NEW YORK -- The unsuspecting audience at New York Fashion Week's opening day shows might not be aware, but machines and algorithms had lent a hand in shaping some of the looks they saw on the runway.
The show series in question, Tmall China Cool, were orchestrated by Alibaba Group Holding's Tmall retail platform, which is powering homegrown fashion brands' designs with its aptitude for digital listening.
"We used big data to help these designers hone in on a few trends and have their collections built around these trends," James Lin, head of fashion at Alibaba North America, told the Nikkei Asian Review. "Based on what our consumers are wanting to buy, are looking for, are searching, we can help these designers create collections that appeal to a very big group."
Among the Chinese brands Tmall presented was Threegun, an 82-year-old intimate wear maker born in Republic-era Shanghai, which showcased a collection incorporating second-skin apparel and utilitarian outerwear -- elements picked up by Alibaba.
Meanwhile, sitting in the front row at Threegun's runway show in Tribeca was Stella Wang, a Alibaba executive whose trip to New York had another purpose -- to share data insights with Tmall's American "tenants" including beauty brands Estee Lauder and NARS, the latter of which joined the platform just last year.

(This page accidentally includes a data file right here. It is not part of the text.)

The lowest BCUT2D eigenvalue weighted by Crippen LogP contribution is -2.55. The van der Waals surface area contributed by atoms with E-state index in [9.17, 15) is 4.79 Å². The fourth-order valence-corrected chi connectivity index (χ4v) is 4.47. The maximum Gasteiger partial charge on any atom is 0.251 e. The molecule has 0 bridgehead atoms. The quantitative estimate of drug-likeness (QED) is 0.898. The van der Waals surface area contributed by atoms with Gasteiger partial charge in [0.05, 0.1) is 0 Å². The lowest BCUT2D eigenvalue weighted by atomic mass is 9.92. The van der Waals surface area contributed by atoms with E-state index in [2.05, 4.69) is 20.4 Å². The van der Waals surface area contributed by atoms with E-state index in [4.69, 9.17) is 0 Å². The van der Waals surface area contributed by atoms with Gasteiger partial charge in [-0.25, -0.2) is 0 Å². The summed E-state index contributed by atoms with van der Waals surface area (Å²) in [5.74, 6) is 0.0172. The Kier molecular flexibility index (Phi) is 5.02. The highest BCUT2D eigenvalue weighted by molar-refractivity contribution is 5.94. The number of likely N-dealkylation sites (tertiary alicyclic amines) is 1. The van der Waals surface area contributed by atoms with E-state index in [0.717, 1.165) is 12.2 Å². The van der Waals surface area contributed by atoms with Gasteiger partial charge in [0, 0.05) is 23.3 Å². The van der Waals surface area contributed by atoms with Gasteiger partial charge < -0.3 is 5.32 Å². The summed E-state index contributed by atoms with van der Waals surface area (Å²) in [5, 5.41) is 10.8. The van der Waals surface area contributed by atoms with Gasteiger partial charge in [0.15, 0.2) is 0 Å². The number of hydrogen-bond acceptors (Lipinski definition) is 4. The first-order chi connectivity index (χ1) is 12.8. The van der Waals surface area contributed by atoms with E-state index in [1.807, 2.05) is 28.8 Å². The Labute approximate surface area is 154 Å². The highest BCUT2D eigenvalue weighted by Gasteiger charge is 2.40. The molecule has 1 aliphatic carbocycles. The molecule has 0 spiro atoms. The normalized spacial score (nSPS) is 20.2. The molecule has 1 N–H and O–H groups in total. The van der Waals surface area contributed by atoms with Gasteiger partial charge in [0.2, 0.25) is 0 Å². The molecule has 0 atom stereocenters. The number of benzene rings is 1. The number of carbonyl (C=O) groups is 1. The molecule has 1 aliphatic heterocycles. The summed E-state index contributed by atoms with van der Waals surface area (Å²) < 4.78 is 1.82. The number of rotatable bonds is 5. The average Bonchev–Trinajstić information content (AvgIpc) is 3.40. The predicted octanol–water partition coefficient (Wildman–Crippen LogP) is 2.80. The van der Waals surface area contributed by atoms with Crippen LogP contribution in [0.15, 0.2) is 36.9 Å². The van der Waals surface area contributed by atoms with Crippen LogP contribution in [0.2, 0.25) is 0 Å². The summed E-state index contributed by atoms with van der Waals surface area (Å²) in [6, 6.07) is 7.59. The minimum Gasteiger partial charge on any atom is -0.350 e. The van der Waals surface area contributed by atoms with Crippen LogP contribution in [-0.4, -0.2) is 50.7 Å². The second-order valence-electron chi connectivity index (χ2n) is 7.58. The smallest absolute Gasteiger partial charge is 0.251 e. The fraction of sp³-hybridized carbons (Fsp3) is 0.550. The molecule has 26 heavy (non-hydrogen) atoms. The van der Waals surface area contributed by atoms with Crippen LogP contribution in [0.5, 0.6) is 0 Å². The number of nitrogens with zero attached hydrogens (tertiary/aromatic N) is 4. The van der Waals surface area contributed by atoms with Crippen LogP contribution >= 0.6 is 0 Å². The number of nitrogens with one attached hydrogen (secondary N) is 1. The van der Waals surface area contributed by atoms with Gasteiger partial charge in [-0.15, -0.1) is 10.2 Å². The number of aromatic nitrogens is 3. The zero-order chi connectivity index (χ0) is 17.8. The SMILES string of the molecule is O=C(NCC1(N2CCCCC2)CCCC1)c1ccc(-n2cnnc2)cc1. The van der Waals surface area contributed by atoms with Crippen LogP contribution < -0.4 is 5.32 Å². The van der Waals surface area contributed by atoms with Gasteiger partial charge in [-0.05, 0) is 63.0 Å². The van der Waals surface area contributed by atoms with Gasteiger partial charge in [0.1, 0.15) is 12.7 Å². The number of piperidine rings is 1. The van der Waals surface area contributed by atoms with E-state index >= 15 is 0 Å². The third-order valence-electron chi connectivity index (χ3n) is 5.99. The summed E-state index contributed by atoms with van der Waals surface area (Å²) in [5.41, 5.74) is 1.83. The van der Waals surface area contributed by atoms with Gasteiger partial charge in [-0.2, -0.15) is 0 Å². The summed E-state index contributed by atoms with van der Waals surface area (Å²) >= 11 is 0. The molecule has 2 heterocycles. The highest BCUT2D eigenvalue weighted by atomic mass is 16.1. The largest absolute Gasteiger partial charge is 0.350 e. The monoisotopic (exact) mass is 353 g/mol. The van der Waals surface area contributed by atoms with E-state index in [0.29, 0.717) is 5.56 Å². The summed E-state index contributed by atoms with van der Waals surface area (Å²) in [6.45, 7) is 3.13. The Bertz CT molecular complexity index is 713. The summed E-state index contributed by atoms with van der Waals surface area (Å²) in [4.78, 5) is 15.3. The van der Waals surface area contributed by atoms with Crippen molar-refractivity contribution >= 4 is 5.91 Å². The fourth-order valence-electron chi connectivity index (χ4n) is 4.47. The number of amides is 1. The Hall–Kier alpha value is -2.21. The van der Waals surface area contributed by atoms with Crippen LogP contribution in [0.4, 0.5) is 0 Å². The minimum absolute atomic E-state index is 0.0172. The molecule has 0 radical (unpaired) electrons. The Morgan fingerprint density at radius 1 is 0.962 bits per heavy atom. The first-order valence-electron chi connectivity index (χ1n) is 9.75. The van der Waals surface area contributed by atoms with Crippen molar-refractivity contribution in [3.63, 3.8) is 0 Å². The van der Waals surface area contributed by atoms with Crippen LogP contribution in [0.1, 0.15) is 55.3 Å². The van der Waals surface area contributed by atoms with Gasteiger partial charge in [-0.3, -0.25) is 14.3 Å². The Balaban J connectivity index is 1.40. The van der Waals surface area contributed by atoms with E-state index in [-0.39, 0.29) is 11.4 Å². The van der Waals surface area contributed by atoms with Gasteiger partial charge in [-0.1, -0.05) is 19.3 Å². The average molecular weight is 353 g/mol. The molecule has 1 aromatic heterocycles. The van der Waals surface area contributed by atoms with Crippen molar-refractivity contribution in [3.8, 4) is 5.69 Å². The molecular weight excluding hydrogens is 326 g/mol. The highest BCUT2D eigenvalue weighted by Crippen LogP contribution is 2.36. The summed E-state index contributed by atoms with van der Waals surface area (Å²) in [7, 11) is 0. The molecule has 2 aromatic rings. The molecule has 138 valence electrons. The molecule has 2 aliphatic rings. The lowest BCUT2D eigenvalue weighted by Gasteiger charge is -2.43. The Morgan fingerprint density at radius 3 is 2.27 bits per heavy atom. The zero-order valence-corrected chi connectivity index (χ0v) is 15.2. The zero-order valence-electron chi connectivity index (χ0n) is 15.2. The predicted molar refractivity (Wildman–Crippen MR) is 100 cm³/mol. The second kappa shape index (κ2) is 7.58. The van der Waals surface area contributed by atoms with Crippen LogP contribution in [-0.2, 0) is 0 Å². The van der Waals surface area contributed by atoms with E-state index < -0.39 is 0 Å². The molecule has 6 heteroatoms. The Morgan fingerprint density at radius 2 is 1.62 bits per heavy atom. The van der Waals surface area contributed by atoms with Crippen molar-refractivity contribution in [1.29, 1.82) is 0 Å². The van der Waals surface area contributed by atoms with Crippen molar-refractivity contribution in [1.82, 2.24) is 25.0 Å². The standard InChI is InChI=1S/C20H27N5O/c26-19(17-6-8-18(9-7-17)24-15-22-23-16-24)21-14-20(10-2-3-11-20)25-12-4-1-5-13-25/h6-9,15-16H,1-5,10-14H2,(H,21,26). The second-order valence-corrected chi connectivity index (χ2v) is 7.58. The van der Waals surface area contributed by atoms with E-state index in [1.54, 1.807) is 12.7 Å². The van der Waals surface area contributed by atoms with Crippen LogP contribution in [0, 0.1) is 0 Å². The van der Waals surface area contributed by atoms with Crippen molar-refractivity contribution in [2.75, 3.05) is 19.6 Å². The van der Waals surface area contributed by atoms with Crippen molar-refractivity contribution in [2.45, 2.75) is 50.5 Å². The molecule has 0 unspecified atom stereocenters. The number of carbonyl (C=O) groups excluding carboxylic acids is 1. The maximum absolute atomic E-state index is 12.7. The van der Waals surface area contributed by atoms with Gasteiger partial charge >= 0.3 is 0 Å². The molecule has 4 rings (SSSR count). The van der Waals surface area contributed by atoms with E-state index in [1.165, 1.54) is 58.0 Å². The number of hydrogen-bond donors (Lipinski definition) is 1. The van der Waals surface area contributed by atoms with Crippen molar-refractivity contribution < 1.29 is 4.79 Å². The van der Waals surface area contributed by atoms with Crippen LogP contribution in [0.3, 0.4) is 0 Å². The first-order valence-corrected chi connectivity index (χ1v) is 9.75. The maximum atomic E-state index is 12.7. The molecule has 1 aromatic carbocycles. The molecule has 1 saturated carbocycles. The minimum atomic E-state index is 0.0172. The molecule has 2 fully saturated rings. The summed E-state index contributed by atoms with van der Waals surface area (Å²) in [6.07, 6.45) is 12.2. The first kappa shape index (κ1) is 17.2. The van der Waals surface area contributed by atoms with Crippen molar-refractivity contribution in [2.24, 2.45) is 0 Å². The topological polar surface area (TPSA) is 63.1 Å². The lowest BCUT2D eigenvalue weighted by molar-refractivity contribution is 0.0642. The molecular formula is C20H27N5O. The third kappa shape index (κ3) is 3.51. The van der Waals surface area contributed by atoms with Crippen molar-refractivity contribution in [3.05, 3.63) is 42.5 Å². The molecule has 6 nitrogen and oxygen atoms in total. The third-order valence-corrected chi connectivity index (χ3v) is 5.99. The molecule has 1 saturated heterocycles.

While many other retail sectors are slowing against the backdrop of a weakening economy and a year-long Sino-American trade war, the fashion market in China has largely bucked the trend.
According to consultancy McKinsey, 2019 marks the year Greater China overtakes the U.S. as the world's largest fashion market. Luxury groups including the likes of Hermes and LVMH reported better-than-expected results this summer on strong performance in China.
Alibaba CEO Daniel Zhang said last November after the company's annual Singles Day festival -- with fresh data in hand -- that while sales of goods such as smartphones are plateauing, "lifestyle" consumption performed particularly well. Hence Alibaba's ambition in beauty and fashion.
Now enter one of the company's biggest strengths -- data from its 674 million annual active consumers, as well as machine-learning capabilities that can parse not only natural language but also images. And by reporting big data insights back to its clients, the e-commerce platform operator is finding a new way to add value to its clients, thus keeping them close.
Tmall's collaboration with Threegun this fall, for instance, follows the successful example of Li-Ning, which debuted at New York Fashion Week in 2018 on Alibaba's platform, reinventing its brand image with streetwear looks mixed with Chinese elements. Its revenue surged 18% that year, the fastest growth since the 2008 Beijing Olympics, while EBITDA ratio was also the highest in years.
Back home at the Shanghai Fashion Week this spring, the e-commerce giant announced the launch of a "trend predicting" project, which it claims can see six months into the future and help inform the industry of Chinese consumers' ever-changing tastes and develop products accordingly.
Jessica Liu, president of luxury and fashion at Tmall, said the retail platform also plans to introduce every year half a million fashion items that are created based on its trend forecasts.